www.tidewaterreview.com/entertainment/va-tr-edu-rcc-murals-1127-20131126,0,6392496.story

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RCC scores Pomaska murals

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"I'm so happy that I took the challenge," says Urbanna artist Anna Pomaska about her venture into mural painting in the Children's Room of the Rappahannock Community College/Richmond County Public Library. Her appealing farmyard and woodland scenes add greatly to the fresh new look resulting from the library's recent renovations, and she was particularly pleased that her art would become a permanent part of a community college-"I love community colleges," she says. "They offer such great things when you're ready to enrich and expand your abilities."

During her work on the paintings, which took a total of perhaps 60 to 70 hours divided into three- or four-hour sessions, Pomaska was gratified to find that children using the room were fascinated by the process. "They wanted to help me paint," she smiled. "One boy was so interested that I gave him a little lesson-I showed him how I got the different colors by mixing my paints." She adds, "I wasn't sure that I still knew how to use acrylic paints"-having used only watercolors for many years-but as a friend told her encouragingly, "it's just like riding a bicycle. Once you learn how to do it, you never really forget."

Born in Scotland of Polish parents displaced during World War II, Pomaska emigrated with them at an early age to Buffalo, New York, where she graduated from Immaculate Heart of Mary Academy in 1964. She went on to study painting, drawing, printmaking, and the graphic arts at Pratt Institute in Brooklyn, receiving her Bachelor of Fine Arts degree in 1968. After graduation, she stayed on as the school's assistant photographer in publications-the beginning of a lifelong involvement with photography. In 1976 she received her Master of Fine Arts degree in photography from the Visual Studies Workshop in Rochester, New York. Her work has been exhibited at the Brooklyn Museum, the Memorial Art Gallery in Rochester, the Santa Barbara Museum of Art, the Margaret Crow Gallery in Pasadena, the Center for Photographic Art in Carmel, California, and the Marsh Art Gallery at the University of Richmond. She was based in California for some years, but relocated to Urbanna at the suggestion of a friend who lived there. The move allowed her to offer a home to her aging mother, who had begun to need daily care and a milder climate than that of her previous residence in Buffalo.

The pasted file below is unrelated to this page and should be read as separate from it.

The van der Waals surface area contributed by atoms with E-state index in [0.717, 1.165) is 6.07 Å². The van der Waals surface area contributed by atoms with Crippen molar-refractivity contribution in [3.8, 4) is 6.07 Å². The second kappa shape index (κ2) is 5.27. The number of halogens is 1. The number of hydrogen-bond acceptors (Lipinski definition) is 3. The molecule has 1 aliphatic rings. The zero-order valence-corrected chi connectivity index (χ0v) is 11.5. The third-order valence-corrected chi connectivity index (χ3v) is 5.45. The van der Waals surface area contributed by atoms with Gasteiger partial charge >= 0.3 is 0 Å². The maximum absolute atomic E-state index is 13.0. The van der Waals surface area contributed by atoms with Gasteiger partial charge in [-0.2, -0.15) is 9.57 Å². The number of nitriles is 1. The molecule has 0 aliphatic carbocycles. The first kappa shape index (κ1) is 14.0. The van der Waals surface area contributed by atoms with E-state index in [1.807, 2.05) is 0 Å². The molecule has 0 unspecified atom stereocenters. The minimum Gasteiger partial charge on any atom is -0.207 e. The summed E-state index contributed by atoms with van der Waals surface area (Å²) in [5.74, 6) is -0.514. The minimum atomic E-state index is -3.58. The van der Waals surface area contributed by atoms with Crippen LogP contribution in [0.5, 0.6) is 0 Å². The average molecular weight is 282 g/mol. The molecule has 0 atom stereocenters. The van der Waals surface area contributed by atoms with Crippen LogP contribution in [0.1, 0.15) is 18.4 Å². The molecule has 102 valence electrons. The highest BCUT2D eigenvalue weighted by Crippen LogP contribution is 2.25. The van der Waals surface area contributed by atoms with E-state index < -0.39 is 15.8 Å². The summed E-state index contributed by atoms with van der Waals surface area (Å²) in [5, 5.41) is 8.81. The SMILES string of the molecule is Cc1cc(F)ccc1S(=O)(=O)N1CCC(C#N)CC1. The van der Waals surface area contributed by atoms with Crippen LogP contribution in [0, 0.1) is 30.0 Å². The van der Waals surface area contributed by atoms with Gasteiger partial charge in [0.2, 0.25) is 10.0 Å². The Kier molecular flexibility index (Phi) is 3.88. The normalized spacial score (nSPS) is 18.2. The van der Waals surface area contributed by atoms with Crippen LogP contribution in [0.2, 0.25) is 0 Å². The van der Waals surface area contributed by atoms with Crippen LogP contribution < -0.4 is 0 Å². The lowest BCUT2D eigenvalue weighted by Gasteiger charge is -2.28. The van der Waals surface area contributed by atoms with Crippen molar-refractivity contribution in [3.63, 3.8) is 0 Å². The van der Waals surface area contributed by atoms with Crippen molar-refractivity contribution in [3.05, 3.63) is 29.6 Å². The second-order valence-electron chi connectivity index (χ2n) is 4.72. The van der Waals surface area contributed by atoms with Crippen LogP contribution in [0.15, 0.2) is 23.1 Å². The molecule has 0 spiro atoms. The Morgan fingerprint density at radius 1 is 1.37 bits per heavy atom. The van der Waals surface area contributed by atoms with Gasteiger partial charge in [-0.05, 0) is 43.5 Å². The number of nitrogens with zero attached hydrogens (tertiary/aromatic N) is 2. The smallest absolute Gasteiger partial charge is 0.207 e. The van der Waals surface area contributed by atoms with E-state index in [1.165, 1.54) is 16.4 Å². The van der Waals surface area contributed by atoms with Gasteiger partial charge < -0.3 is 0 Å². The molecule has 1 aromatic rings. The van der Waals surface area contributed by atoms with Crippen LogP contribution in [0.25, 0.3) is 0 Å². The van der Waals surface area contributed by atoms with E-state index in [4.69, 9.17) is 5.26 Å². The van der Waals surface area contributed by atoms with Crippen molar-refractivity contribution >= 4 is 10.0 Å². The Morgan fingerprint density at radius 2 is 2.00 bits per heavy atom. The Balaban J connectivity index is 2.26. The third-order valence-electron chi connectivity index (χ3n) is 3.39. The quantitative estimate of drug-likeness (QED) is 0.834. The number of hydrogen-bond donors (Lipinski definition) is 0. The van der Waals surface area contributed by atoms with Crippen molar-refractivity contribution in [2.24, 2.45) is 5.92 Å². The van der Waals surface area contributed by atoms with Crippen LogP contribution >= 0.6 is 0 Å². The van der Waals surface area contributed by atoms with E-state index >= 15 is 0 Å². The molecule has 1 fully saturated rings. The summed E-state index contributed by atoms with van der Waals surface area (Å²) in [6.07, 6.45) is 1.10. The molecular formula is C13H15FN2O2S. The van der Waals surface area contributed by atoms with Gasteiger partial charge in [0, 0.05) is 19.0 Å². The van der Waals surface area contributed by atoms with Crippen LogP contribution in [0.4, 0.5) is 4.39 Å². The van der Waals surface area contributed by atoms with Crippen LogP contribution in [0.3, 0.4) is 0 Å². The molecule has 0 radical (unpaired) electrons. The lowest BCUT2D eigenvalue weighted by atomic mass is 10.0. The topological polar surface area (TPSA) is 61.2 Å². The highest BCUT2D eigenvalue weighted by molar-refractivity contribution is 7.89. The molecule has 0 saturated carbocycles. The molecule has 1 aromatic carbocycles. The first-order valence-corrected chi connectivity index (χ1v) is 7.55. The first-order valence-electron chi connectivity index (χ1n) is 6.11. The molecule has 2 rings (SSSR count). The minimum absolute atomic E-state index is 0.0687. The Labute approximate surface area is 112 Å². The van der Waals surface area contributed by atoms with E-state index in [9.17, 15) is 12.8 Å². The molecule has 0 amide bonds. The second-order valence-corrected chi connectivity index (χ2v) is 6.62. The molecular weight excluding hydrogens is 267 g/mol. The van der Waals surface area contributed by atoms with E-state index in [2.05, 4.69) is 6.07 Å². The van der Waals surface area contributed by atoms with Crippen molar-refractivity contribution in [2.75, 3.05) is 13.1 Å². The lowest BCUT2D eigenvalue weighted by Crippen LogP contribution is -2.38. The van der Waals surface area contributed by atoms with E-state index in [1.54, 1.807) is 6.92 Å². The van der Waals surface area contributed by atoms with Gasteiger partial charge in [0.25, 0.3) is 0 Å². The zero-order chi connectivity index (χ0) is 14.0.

Soon after receiving her master's degree, Pomaska published the first of well over 100 children's activity books that she has written and illustrated for Dover Publications. "I was their first living children's author," she notes-previous children's books from Dover had all been reprints of earlier works. The activity books were an excellent resource for the library murals, as the request for a "farm mural" fit perfectly with the "Baby Animals Sticker Stories" that she had already published. She was also able to re-use the "hidden pictures" technique from many of her books, where familiar creatures and objects share their outlines with those of other elements of the picture, and can only be spotted with a close and careful look. Her woodland mural in the Children's Room (borrowed from a "Little Red Riding Hood" illustration) shows a tree that, as well as a quirky face formed from wrinkles in the bark, has eight birds tucked in among its branches, trunk, and roots. She had to scale up her drawings considerably to fit the larger space they were intended for, but the library's overhead projector "made it so easy," she says.

In addition to her career in art, Pomaska and her husband, Wyatt Portz, are the creators of "Moving Breath Yoga," which focuses on hatha yoga as a practice that excludes no age or body type, and addresses mind and spirit equally. They have taught for the last five years at the Gloucester Wellness Center and also at the YMCA in Hartfield (Middlesex County), and in December of this year, they plan to open their own studio in Urbanna. "My yoga helped a lot with all the climbing and stretching I had to do with the murals," says Pomaska.